I have started a thousand of these for the stupidest reasons. Why yes, I’d LOVE to photoshop my cat’s head on Leonardo DiCaprio’s body. I’ll just get this free two week trial and cancel it after I finish! New Flash: You never ever cancel the free trial. They know it, you know it. And the only way you’re getting out of that sucker is when you lose your wallet (while blacked out one night) and have to cancel all your credit cards. So good for you? You only paid for three years of that dumb app you totally didn’t need….
Never returning that outfit you bought online (which totally doesn’t fit you).
How many things are sitting in your closet right now because they looked super great online and TERRIBLE on you in person? And I always tell myself, “It’s on sale! Plus if I don’t like it, I’ll just send it back.”
No I won’t. That would involve packaging and tape and maybe stamps and a trip to UPS. A whole lot of things I’m never going to do. That lovely silk shirt that makes me look like a puffy balloon animal isn’t going annnnywhere. Except maybe the bottom of my closet. Forever.
Opening credit cards for store discounts.
I know, I know. 20 percent off sounds reeeally good in the moment. But that 20 bucks you save is going to be NOTHING compared to the late fees you will pay when you inevitably forget that you took out a credit card in the first place. And you will forget. Believe me.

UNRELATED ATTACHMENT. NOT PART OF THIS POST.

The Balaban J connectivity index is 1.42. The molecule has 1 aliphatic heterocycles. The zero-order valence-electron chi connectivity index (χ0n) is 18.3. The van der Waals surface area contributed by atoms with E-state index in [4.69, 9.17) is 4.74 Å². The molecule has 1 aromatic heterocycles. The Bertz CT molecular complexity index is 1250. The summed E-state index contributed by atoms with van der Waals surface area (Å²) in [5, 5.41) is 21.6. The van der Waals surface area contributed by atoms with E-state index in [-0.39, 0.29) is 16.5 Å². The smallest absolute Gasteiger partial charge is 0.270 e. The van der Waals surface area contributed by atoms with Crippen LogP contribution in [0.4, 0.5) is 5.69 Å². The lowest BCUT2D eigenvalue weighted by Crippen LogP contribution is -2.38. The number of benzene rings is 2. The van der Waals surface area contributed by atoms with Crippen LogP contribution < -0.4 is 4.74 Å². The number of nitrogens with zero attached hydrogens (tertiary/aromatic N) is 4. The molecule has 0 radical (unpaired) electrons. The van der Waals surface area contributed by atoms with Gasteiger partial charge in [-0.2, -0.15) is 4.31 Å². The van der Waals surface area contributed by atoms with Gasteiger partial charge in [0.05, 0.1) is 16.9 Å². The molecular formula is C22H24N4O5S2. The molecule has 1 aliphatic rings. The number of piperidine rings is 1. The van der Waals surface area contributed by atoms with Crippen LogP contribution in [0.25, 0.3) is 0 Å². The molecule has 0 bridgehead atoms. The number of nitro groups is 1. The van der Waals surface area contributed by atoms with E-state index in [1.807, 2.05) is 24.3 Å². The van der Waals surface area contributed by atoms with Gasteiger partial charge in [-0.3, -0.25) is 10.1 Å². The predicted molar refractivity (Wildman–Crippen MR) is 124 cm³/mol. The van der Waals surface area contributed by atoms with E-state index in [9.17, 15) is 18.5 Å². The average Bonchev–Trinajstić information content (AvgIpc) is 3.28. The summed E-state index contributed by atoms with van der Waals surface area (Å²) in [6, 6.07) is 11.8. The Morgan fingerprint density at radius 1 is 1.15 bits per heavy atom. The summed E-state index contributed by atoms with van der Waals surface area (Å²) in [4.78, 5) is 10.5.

Living in an apartment above your means.
This one is really tough because many of us live in extremely expensive cities. And what are we supposed to do, move back to Wisconsin? (Don’t get me wrong– I love Wisconsin, but it’s not where my life is now). So we pay ridiculous amounts in rent each month and hope desperately that we will someday make enough money where we can spend even more money in rent we can’t afford. And it’s another terrible cycle.
So we don’t save anything, and we live pay check to pay check. And we continue to take out loans, and forget to pay our credit cards, and don’t send poorly fitting clothes back. And we know, in our hearts, that things need to change. We need to be more responsible. We need to save money, and change our habits! And we will! Tomorrow. But now (that I’ve thoroughly depressed myself), I think I’ll order some take out. I deserve it.